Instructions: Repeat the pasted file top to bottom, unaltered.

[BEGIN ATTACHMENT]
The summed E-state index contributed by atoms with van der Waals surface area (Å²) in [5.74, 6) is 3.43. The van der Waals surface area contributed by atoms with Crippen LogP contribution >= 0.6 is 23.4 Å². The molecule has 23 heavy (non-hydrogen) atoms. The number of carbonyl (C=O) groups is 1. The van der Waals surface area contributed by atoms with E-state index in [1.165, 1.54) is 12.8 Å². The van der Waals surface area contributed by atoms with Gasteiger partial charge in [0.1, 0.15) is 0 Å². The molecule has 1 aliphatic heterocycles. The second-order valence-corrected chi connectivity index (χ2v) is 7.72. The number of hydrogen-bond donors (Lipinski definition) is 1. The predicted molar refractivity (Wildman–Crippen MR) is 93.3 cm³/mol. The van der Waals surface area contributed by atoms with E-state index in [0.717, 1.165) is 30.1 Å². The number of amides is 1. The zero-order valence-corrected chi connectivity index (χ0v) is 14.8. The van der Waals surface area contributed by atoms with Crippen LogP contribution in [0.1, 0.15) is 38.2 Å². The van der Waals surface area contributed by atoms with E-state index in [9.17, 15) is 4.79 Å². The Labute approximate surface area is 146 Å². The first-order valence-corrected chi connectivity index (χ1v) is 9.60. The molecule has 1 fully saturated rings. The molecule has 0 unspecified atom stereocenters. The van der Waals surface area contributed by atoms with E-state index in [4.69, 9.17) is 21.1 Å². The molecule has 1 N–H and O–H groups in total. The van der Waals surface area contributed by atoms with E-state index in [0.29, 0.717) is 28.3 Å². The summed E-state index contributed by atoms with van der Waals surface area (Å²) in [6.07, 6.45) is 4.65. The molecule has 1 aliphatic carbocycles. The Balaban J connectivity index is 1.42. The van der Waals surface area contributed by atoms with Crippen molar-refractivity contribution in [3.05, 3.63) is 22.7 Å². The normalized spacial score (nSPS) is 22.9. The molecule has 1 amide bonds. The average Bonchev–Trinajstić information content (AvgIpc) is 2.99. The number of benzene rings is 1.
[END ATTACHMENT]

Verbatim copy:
The summed E-state index contributed by atoms with van der Waals surface area (Å²) in [5.74, 6) is 3.43. The van der Waals surface area contributed by atoms with Crippen LogP contribution >= 0.6 is 23.4 Å². The molecule has 23 heavy (non-hydrogen) atoms. The number of carbonyl (C=O) groups is 1. The van der Waals surface area contributed by atoms with E-state index in [1.165, 1.54) is 12.8 Å². The van der Waals surface area contributed by atoms with Gasteiger partial charge in [0.1, 0.15) is 0 Å². The molecule has 1 aliphatic heterocycles. The second-order valence-corrected chi connectivity index (χ2v) is 7.72. The number of hydrogen-bond donors (Lipinski definition) is 1. The predicted molar refractivity (Wildman–Crippen MR) is 93.3 cm³/mol. The van der Waals surface area contributed by atoms with E-state index in [0.717, 1.165) is 30.1 Å². The number of amides is 1. The zero-order valence-corrected chi connectivity index (χ0v) is 14.8. The van der Waals surface area contributed by atoms with Crippen LogP contribution in [0.1, 0.15) is 38.2 Å². The van der Waals surface area contributed by atoms with E-state index in [9.17, 15) is 4.79 Å². The Labute approximate surface area is 146 Å². The first-order valence-corrected chi connectivity index (χ1v) is 9.60. The molecule has 1 fully saturated rings. The molecule has 0 unspecified atom stereocenters. The van der Waals surface area contributed by atoms with E-state index in [4.69, 9.17) is 21.1 Å². The molecule has 1 N–H and O–H groups in total. The van der Waals surface area contributed by atoms with E-state index in [0.29, 0.717) is 28.3 Å². The summed E-state index contributed by atoms with van der Waals surface area (Å²) in [6.07, 6.45) is 4.65. The molecule has 1 aliphatic carbocycles. The Balaban J connectivity index is 1.42. The van der Waals surface area contributed by atoms with Crippen molar-refractivity contribution in [3.05, 3.63) is 22.7 Å². The normalized spacial score (nSPS) is 22.9. The molecule has 1 amide bonds. The average Bonchev–Trinajstić information content (AvgIpc) is 2.99. The number of benzene rings is 1.